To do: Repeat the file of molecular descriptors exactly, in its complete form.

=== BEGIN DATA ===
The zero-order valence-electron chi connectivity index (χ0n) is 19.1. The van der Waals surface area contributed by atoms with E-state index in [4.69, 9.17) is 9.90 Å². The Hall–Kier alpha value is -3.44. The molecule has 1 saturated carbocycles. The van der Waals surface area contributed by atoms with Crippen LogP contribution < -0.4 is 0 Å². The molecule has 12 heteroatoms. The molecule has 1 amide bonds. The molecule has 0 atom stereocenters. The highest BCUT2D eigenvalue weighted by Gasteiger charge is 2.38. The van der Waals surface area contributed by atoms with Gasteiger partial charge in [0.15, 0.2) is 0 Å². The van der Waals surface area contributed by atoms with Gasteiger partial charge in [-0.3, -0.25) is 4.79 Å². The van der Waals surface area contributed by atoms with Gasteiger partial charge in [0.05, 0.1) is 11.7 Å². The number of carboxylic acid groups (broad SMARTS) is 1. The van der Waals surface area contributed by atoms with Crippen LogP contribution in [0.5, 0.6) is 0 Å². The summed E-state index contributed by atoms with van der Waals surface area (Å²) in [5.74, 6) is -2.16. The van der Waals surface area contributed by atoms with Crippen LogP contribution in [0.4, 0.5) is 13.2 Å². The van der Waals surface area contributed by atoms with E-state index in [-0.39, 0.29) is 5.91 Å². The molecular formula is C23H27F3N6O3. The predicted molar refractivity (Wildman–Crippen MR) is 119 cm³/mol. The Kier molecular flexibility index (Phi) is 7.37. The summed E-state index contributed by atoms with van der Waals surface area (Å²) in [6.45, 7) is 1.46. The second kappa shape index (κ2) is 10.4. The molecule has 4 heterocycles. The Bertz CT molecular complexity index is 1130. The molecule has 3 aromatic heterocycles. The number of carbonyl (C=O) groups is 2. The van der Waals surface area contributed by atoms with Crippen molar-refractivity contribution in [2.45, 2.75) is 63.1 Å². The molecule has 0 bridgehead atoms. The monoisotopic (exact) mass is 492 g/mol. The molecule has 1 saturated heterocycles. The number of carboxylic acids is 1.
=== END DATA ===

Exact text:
The zero-order valence-electron chi connectivity index (χ0n) is 19.1. The van der Waals surface area contributed by atoms with E-state index in [4.69, 9.17) is 9.90 Å². The Hall–Kier alpha value is -3.44. The molecule has 1 saturated carbocycles. The van der Waals surface area contributed by atoms with Crippen LogP contribution < -0.4 is 0 Å². The molecule has 12 heteroatoms. The molecule has 1 amide bonds. The molecule has 0 atom stereocenters. The highest BCUT2D eigenvalue weighted by Gasteiger charge is 2.38. The van der Waals surface area contributed by atoms with Gasteiger partial charge in [0.15, 0.2) is 0 Å². The van der Waals surface area contributed by atoms with Gasteiger partial charge in [-0.3, -0.25) is 4.79 Å². The van der Waals surface area contributed by atoms with Gasteiger partial charge in [0.05, 0.1) is 11.7 Å². The number of carboxylic acid groups (broad SMARTS) is 1. The van der Waals surface area contributed by atoms with Crippen LogP contribution in [0.5, 0.6) is 0 Å². The summed E-state index contributed by atoms with van der Waals surface area (Å²) in [5.74, 6) is -2.16. The van der Waals surface area contributed by atoms with Crippen LogP contribution in [0.4, 0.5) is 13.2 Å². The van der Waals surface area contributed by atoms with E-state index in [-0.39, 0.29) is 5.91 Å². The molecular formula is C23H27F3N6O3. The predicted molar refractivity (Wildman–Crippen MR) is 119 cm³/mol. The Kier molecular flexibility index (Phi) is 7.37. The summed E-state index contributed by atoms with van der Waals surface area (Å²) in [6.45, 7) is 1.46. The second kappa shape index (κ2) is 10.4. The molecule has 4 heterocycles. The Bertz CT molecular complexity index is 1130. The molecule has 3 aromatic heterocycles. The number of carbonyl (C=O) groups is 2. The van der Waals surface area contributed by atoms with Crippen molar-refractivity contribution in [2.45, 2.75) is 63.1 Å². The molecule has 0 bridgehead atoms. The monoisotopic (exact) mass is 492 g/mol. The molecule has 1 saturated heterocycles. The number of carboxylic acids is 1.